Tonglen, A Meditation on Suffering & Compassion


Tonglen is a Buddhist meditation practicing the art of receiving & giving. Generally, one will receive or take on the suffering of another & in turn sends out wellness & relief to that being. The recipient being could be a close friend or family member, a stranger passed by on the street, a whole group of people, a country, our planet, one’s own self.

Pema Chödrön says, “This is the core of the practice: breathing in others’ pain so they can be well & have more space to relax & open- breathing out, sending them relaxation or whatever we feel would bring them relief & happiness.”

The practice at first seems to be the opposite of what we would “normally” do as a meditation. For example, we would want to take in something positive & exhale the negative. But in Tonglen, we are asked to selflessly greet & take on suffering & send out a wish for healing.

It takes a bit of bravery to be able to visualize taking on suffering & pain. One might at first be afraid that “taking on suffering” will cause harm or be internalized inside our being. One might experience fear, resistance, or confusion on how to take on suffering. One can come face to face with their own suffering as well. We use this practice of taking the suffering & pain, we hold it in our vast hears, diffuse & dissolve it for the benefit of others, giving them joy, harmony, healing.

Doing Tonglen meditation expands our Loving Kindness & compassion towards all beings, as well as expands our capacity to be present with the suffering of these beings, ourselves included.

Below is a poem you could recite before doing this meditation:

Having recognized the futility of my selfishness

And the great benefit of loving others, may I bring all beings to joy.

May I send all my virtues & happiness to others through the strength of my practice,

And may I receive the suffering, obstacles, & defilements of all motherly beings in all realms.” –Joan Halifax

The following are steps to a Tonglen meditation:

1) Find a comfortable seated meditation posture or lie down. Visualize the person(s) you would like to dedicate your meditation to as if they are seated in front of you. Begin to breathe in the suffering & hardship they are going through. Suffering can show up as fear, illness, doubt, resistance, anger. Breathe it in & accept it. Be kind & compassionate about it. And then breathe out relief & well-being. Do this until you feel calm & well synchronized with your breath.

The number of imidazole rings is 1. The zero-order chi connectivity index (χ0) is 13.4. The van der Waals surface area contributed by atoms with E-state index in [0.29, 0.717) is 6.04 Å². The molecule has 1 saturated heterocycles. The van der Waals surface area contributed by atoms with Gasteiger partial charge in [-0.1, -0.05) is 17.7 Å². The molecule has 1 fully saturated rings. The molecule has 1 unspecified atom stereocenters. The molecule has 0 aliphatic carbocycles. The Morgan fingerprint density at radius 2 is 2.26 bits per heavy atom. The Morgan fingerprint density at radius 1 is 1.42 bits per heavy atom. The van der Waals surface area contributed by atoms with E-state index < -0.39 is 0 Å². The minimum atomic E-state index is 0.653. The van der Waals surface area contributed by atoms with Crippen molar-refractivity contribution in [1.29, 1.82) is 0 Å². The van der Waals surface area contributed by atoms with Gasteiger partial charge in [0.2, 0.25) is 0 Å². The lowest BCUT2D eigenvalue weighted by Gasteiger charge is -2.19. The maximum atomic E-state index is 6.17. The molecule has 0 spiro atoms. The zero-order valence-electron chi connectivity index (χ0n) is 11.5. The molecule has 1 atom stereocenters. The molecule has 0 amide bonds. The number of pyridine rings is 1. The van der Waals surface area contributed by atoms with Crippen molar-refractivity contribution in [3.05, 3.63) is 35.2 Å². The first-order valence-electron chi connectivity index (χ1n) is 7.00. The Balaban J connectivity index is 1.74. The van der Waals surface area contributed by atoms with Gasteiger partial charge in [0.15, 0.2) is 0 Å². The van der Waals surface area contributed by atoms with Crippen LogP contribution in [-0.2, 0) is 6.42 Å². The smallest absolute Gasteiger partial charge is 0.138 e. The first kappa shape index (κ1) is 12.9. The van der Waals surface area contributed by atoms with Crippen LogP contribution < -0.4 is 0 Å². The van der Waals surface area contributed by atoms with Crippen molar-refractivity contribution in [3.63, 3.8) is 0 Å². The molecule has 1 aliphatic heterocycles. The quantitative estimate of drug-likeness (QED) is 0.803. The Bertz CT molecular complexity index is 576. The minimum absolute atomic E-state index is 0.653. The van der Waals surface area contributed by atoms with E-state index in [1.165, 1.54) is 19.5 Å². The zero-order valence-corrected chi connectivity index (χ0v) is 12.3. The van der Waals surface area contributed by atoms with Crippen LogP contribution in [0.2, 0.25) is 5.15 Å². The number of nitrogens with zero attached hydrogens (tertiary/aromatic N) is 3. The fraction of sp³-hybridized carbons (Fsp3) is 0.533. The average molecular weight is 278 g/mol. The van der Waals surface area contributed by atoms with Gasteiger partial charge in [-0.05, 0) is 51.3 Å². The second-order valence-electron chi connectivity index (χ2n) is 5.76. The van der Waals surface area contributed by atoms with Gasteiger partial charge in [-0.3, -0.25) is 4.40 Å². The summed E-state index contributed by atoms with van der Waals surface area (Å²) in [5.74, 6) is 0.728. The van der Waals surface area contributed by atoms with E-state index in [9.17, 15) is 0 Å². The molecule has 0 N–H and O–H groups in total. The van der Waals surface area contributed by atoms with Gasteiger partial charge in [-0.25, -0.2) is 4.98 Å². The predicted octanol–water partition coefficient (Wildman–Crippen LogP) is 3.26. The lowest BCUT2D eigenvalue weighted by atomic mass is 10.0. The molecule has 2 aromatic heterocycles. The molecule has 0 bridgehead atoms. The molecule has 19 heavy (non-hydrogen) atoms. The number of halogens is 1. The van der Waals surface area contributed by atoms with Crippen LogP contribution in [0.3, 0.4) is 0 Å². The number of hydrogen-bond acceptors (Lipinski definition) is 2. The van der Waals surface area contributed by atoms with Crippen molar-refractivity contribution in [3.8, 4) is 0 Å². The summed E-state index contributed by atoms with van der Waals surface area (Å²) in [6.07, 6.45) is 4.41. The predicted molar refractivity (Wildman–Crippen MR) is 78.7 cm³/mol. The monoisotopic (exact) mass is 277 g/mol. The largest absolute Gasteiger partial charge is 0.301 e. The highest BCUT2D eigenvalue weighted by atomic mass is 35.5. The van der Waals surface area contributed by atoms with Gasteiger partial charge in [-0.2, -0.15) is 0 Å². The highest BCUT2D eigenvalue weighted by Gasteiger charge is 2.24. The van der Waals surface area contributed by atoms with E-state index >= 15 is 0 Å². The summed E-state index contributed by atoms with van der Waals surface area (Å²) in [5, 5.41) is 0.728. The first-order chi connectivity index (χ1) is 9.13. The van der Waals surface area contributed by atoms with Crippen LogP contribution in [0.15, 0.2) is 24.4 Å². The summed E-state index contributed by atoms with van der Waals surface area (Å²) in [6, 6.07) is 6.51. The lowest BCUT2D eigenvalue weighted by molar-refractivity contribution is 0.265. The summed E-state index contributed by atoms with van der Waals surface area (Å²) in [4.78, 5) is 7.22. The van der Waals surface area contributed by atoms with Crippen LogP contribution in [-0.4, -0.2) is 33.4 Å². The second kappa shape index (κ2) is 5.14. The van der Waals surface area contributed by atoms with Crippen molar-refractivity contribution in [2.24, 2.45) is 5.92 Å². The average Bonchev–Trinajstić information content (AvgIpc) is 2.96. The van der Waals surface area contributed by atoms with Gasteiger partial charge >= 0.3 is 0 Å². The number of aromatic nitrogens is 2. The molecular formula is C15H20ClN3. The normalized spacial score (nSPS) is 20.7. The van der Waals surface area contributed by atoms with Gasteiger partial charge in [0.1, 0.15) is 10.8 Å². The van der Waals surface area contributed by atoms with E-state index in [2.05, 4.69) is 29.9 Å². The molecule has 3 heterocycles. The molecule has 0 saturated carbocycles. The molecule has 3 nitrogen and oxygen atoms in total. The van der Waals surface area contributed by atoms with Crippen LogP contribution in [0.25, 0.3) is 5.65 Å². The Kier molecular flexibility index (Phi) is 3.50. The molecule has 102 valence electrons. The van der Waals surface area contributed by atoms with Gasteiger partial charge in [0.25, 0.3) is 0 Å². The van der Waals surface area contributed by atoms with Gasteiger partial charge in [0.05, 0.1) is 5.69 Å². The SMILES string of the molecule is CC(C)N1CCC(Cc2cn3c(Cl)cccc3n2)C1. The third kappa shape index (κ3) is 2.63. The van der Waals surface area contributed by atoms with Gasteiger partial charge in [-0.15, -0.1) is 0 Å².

2) Now begin to bring texture & color to the breath. Visualize the suffering that you inhale as dark, heavy, hot matter. The exhale as light, cool, spacious, healing. Breathe like this as if with your entire body.

3) Visualize that in your heart there are no hard walls of armored protection. Your heart is a pure, beautiful cleansing vessel made of crystals, flowers & other soft, sweet qualities that you might imagine. Be creative with it. As you continue to breathe in that smoky, hot, tar-like suffering of your friend, deepen it further & then in one big sipping inhale take all that suffering in through the mouth & send it straight to your soft, healing heart. Your heart dissolves all that dark, heavy, ugly pain which disperses & disappears into great vastness.

4) Now you begin to send even more relief, well-being, love, joy, harmony to your friend with your exhale. You can visualize them as comfortable, cared for, safe, healthy, happy, & at their truest-highest-best self. Your cooling, soft, deep, & spacious exhale surrounds & holds your friend. Continue this breathing until you feel calm & peaceful.

5) Let go of the practice, expectations, & attachments to it. Dedicate the merit of your efforts toward the benefit of all beings.


Tonglen, or Giving & Receiving: A Practice of Great Mercy, Joan Halifax

Tonglen Instruction, Pema Chödrön

Tonglen- Sending & Taking, Thrangu Rinpoche

Inspiring teachings by Summer Quashie